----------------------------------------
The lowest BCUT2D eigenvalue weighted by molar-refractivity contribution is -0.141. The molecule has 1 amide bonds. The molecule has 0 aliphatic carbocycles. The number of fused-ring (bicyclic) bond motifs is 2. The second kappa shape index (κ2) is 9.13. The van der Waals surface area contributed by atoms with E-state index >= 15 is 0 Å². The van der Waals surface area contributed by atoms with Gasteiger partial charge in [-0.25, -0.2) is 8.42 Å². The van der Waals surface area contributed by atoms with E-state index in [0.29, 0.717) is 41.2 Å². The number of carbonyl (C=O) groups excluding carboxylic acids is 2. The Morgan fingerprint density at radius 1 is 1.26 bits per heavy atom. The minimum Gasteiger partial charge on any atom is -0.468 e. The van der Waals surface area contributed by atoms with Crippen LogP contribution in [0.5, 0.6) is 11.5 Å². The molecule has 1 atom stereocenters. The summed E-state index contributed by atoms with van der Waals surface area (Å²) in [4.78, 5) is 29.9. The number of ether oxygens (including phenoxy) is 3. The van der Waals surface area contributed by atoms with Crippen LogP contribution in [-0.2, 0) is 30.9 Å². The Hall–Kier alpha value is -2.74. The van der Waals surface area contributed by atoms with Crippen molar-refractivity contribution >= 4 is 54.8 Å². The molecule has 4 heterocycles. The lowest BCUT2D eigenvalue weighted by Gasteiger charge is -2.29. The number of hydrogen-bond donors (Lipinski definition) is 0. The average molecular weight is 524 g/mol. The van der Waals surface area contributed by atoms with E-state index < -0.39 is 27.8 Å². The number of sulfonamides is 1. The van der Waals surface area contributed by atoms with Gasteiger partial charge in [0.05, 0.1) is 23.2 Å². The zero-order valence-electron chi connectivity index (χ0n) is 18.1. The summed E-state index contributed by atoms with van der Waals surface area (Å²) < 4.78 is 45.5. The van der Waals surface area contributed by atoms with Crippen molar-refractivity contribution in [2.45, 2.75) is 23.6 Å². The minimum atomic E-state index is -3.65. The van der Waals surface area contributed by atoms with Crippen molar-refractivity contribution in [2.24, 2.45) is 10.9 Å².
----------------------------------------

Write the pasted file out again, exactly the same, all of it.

The lowest BCUT2D eigenvalue weighted by molar-refractivity contribution is -0.141. The molecule has 1 amide bonds. The molecule has 0 aliphatic carbocycles. The number of fused-ring (bicyclic) bond motifs is 2. The second kappa shape index (κ2) is 9.13. The van der Waals surface area contributed by atoms with E-state index >= 15 is 0 Å². The van der Waals surface area contributed by atoms with Gasteiger partial charge in [-0.25, -0.2) is 8.42 Å². The van der Waals surface area contributed by atoms with E-state index in [0.29, 0.717) is 41.2 Å². The number of carbonyl (C=O) groups excluding carboxylic acids is 2. The Morgan fingerprint density at radius 1 is 1.26 bits per heavy atom. The minimum Gasteiger partial charge on any atom is -0.468 e. The van der Waals surface area contributed by atoms with Crippen LogP contribution in [0.5, 0.6) is 11.5 Å². The molecule has 1 atom stereocenters. The summed E-state index contributed by atoms with van der Waals surface area (Å²) in [4.78, 5) is 29.9. The number of ether oxygens (including phenoxy) is 3. The van der Waals surface area contributed by atoms with Crippen LogP contribution in [-0.2, 0) is 30.9 Å². The Hall–Kier alpha value is -2.74. The van der Waals surface area contributed by atoms with Crippen molar-refractivity contribution >= 4 is 54.8 Å². The molecule has 4 heterocycles. The lowest BCUT2D eigenvalue weighted by Gasteiger charge is -2.29. The number of hydrogen-bond donors (Lipinski definition) is 0. The average molecular weight is 524 g/mol. The van der Waals surface area contributed by atoms with E-state index < -0.39 is 27.8 Å². The number of sulfonamides is 1. The van der Waals surface area contributed by atoms with Gasteiger partial charge in [0.05, 0.1) is 23.2 Å². The zero-order valence-electron chi connectivity index (χ0n) is 18.1. The summed E-state index contributed by atoms with van der Waals surface area (Å²) < 4.78 is 45.5. The van der Waals surface area contributed by atoms with Crippen molar-refractivity contribution in [2.45, 2.75) is 23.6 Å². The minimum atomic E-state index is -3.65. The van der Waals surface area contributed by atoms with Crippen molar-refractivity contribution in [2.24, 2.45) is 10.9 Å².